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A behind the scenes look at the graduate experience at the University of Illinois, Urbana-Champaign
Postcards from the Field

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  • Postcards from the Field: Borlaug Summer Institute on Global Food Security

    In June, I had the distinct privilege of representing the University of Illinois, Urbana-Champaign (UIUC) at the 2017 U.S. Borlaug Summer Institute on Global Food Security. Led by Purdue University’s Center for Global Food Security, the 2017 Summer Institute provided 40 of the top graduate students from across the nation with an intensive introduction to global food security, with special emphasis on the utility of multidisciplinary teams and complex problem solving of real-world challenges. 

  • Postcards from the Field: Interviewing in Rural Tanzania

    You never know what you will find when you sit down to interview someone. Where have they lived? Who have they worked for? What challenges have they overcome? Who have they lost? After explaining that I am a history graduate student conducting research about gender change and the role of the church in Tanzanian society, I usual start by asking the most basic question. What is your name? It turns out that the answer isn’t always simple.

  • Postcards from the Field: Global Young Scientists Summit in Singapore

    Excite, engage, enable. These three words are the driving mission behind the gathering of over 250 PhD and postdoctoral fellows at the Global Young Scientists Summit of 2017 in Singapore. Eric Epstein, Shama Barna, Gregory Hart and I had the distinct pleasure of representing the University of Illinois at this year’s summit.

  • Postcards from the Field: Human Occupation and Competition for Resources in Laos and Vietnam

    The humidity outside of the sprawling cavern is oppressive, but in the murky depths of Tam Pa Ling it is cool, almost cold. We sit in a 5 meter deep pit under flickering generator-powered lights, squeezing the clay soil through our fingers, looking for the remains of our ancestors. The precision of my traditional archaeology training is thrown out the window as the team scrabbles at the muddy soil with hands and trowels, feeling more than seeing anything contained within the clay. Tam Pa Ling, or the Cave of the Monkeys, is located in northern Laos and since its discovery in 2008 has been a site of emerging human fossils that continue to push the date of human occupation in Southeast Asia back.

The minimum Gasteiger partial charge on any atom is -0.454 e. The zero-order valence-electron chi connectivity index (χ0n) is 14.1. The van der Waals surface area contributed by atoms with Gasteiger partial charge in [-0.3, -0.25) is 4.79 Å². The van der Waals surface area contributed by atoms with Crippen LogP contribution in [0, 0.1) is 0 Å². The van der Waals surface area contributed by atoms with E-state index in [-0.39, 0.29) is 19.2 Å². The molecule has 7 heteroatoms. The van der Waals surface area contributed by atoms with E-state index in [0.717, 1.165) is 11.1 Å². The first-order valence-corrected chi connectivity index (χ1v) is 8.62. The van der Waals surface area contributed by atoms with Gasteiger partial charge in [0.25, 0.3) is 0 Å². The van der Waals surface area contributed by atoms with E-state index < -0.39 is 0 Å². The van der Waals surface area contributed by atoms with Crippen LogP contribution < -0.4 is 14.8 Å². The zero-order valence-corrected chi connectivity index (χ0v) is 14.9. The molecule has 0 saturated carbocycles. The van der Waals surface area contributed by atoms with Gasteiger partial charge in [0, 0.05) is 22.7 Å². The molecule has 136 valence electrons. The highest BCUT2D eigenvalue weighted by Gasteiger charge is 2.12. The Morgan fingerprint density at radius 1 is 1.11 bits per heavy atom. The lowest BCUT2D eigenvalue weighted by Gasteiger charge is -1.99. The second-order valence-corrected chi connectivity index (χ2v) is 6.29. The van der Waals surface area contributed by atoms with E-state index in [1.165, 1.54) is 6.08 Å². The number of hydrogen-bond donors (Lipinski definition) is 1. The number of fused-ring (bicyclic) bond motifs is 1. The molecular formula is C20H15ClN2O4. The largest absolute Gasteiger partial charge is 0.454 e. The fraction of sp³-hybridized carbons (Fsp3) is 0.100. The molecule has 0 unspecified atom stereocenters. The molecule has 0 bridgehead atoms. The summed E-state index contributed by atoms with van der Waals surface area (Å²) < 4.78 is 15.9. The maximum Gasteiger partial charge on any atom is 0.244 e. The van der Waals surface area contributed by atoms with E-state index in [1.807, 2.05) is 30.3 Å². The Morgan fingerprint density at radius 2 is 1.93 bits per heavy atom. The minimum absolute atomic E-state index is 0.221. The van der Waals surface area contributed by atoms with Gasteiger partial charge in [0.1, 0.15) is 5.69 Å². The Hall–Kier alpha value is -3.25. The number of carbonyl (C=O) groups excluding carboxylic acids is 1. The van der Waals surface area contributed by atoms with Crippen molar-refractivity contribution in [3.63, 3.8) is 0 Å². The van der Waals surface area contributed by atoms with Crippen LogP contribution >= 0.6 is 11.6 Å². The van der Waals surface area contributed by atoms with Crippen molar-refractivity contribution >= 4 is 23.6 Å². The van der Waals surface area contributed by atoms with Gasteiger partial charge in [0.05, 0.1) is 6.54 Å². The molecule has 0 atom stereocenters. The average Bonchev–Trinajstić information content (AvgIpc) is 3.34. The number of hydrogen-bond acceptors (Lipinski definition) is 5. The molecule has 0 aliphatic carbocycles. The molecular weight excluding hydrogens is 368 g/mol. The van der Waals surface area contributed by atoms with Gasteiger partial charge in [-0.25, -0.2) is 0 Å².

• Postcards from the Field: Investigating Sustainable International Development in Ecuador

    In May I had the opportunity to travel to Lumbisi, Ecuador, to study what makes international engineering design projects sustainable and durable. With a team of other graduate and undergraduate students and three faculty members, we spent two weeks conducting surveys and interviews and learning the cultural, political, and social atmosphere of the Lumbisi. 

    Many international engineering projects (think water distribution systems, water filtration, agricultural irrigation systems, etc.) are rooted in good intentions: technically trained people want to use their skills to better those around the world who are less fortunate than themselves. But sadly, many of these good intentions lead to projects, especially in rural communities, that ultimately fail. The research in Lumbisi is designed to understand the importance of viewing an engineering project holistically, even if it seems purely technical at first glance. 

  • Postcards from the Field: Inheriting the City Conference in Taipei

    Last month, I traveled to Taipei with my fellow PhD candidate in Architecture and Landscape Architecture, Lassamon Maitreemit, and our dissertation adviser, Lynne Dearborn. Lassmon and I presented our dissertation projects to international cultural heritage academics and experts at the “Inheriting the City: Advancing Understanding of Urban Heritage” meeting. “Inheriting the City” afforded me the opportunity to share my work with some of the best minds in heritage preservation and now my name and ideas are out in community. I got great feedback on my project and have motivation to move forward with my work on a larger scale. Both during sessions and in our free time, Taipei offered great hospitality, so much to see and do, and warm weather!